Difference between revisions of "Bob Cohee"

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{{Infobox officeholder
| name=Robert Leroy "Bob" Cohee​
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|name=Robert Leroy "Bob" Cohee​
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|image=:File:Robert 'Bob' L. Cohee.jpg
 
|office=Chairman of the<br> [[Arkansas]] [[Republican Party]]​
 
|office=Chairman of the<br> [[Arkansas]] [[Republican Party]]​
 
|term_start=March 1982​
 
|term_start=March 1982​

Revision as of 10:03, 18 July 2019

Robert Leroy "Bob" Cohee​
[[file::File:Robert 'Bob' L. Cohee.jpg|225px|alt=|Bob Cohee]]

Chairman of the
Arkansas Republican Party
In office
March 1982​ – December 1982​
Preceded by Harlan "Bo" Holleman
Succeeded by Morris S. "Buzz" Arnold​

Born August 17, 1938​
Brawley, Imperial County,
California, USA​
Died February 13, 2013 (aged 74)​
Cotter, Baxter County,

Arkansas

Resting place Not given in obituary​
Spouse(s) Patricia Ann Miller Cohee (married 1956-2013, his death)​
Children Dan, David, and Don Cohee

Seven grandchildren​
Parents:
Russell and Pearl Taylor Cohee​

Residence Cotter, Arkansas​
Occupation Real estate businessman

United States Navy service​

Robert Leroy Cohee, known as Bob Cohee (August 17, 1938 – February 14, 2013), was an American businessman and politician from Baxter County in northern Arkansas.​

Biography

Background

​ A native of Brawley in Imperial County in far southern California, Cohee was one of three sons of Russell Cohee and the former Pearl Taylor. He served in the United States Navy.[1]

Cohee was the owner and former operator of Cohee Realty Company in Midway in Baxter County. He served as county judge for Baxter County and was a former director of the Arkansas Racing Commission. He was president of the interest group, Citizens for Clean Water.[1]

State party chairmanship

In March 1982, Cohee became the state chairman of the Arkansas Republican Party upon the death of Harlan "Bo" Holleman of Wynne in Cross County in eastern Arkansas. During his brief tenure as chairman, the GOP Governor Frank D. White was defeated for a second term by Bill Clinton, the Democrat who later became the 42nd U.S. President whom White had unseated in 1980.[2]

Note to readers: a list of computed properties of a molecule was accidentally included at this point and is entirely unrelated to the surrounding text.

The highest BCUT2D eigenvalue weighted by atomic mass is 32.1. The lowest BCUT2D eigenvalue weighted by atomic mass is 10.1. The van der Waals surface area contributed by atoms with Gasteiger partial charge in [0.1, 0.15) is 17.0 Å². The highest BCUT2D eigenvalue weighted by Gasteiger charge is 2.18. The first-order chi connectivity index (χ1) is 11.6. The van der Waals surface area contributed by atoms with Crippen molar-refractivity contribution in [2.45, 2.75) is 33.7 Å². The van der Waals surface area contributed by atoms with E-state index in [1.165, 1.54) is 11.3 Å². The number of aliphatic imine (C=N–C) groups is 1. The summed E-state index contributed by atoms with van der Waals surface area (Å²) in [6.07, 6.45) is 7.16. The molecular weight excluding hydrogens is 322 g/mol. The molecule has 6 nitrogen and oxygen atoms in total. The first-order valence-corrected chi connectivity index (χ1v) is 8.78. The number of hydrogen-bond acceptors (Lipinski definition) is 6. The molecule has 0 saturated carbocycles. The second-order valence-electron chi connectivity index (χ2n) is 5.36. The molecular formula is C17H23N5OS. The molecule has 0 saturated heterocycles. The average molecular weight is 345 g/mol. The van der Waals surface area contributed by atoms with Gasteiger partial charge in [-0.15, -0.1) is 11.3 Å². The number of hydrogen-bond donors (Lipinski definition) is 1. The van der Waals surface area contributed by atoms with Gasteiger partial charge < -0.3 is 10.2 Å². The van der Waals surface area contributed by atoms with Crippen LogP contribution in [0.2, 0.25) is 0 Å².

Cohee had resigned a $27,000 per year position as deputy director of the Arkansas Housing Development Agency in the capital cty of Little Rock to serve as the full-time unpaid chairman during the election campaign. After the election, Governor White and U.S. Representatives Edwin R. Bethune, then of Arkansas's 2nd congressional district and John Paul Hammerschmidt of the 3rd congressional district announced that they preferred Morris S. "Buzz" Arnold, then a law professor at the University of Arkansas campus in Little Rock, as the new state chairman, rather than the more conservative Cohee. The exact vote of the 119 delegates to the state convention held in Little Rock was not released. Cohee later said that he would not have sought a full term as chairman had he known in advance of the opposition from White, Bethune, and Hammerschmidt, the party's then "Big Three".

The nomination of Arnold was made by state Representative Carolyn Joan Pollan of Fort Smith, a backer of the late Governor Winthrop Rockefeller, who called Arnold "a bringer-together, a unifier" who would offer "stroan eadership." In accepting the chairmanship, Arnold said he would "call Bill Clinton out if he fails to keep his promises." A native of Texarkana, Texas. Arnold said that he would keep his law professorship at the William H. Bowen School of Law at the University of Arkansas at Little Rock and serve as a part-time chairman. He vowed to seek African-American support but said the task would be difficult because of Clinton's black voter base.[3]Arnold resigned as chairman after only a year in the position. He was subsequently appointed by President George Herbert Walker Bush as a judge of the United States Court of Appeal for the Eighth Circuit.[4]

As Cohee left the chairmanship, the party named William Thomas "Tom" Kelly, Jr. (1942-2011) of Little Rock as its treasurer. Kelly had been an unsuccessful Moderate Republican nominee for the U.S. Senate in 1978 against the Democrat David Hampton Pryor. In that race, Kelly had lost all seventy-five counties.[5] His father, William "Bill" Kelly, Sr., would later become another in a string of short-term Arkansas state party chairmen during a time when the GOP continued to lose most elections. He stepped down in favor of another party regular, Len Everette Blaylock, Sr. (1918-2012), the 1972 gubernatorial nominee from Perry County, who had been badly defeated by Dale Bumpers.​

Death

​ Cohee and his wife, the former Patricia "Pat" Ann Miller, (born March 3, 1937), married on May 25, 1956, in Bard in Imperial County, California. At the time of his death at the age of seventy-four, they resided in rural Cotter in Baxter County. There are three Cohee sons, Dan Cohee of Gassville in Baxter County, David Cohee of Cotter, and Don Cohee of Springdale, Arkansas.[1]​ ​ Richard Homan of Mountain Home in Baxter County described his friend Cohee as "like a bulldog. He didn't let go until a problem was resolved."[6]

References

  1. 1.0 1.1 1.2 Robert "Bob" L. Cohee. Rollerfuneralhomes.com. Retrieved on May 26, 2014.
  2. Arkansas Gazette, November 3, 1982, p. 1.
  3. Arkansas Gazette, November 14, 1982, December 5, 1982; Arkansas Democrat, December 5, 1982.
  4. Morris Sheppard "Buzz" Arnold. Encyclopedia of Arkansas. Retrieved on May 26, 2014.
  5. Arkansas Secretary of State, Election results, November 7, 1978.
  6. "GOP leader Bob Cohee, 74, dead: Remembered as political 'lightning rod," The Baxter Bulletin,|accessed May 26, 2014}}

​ ​​​​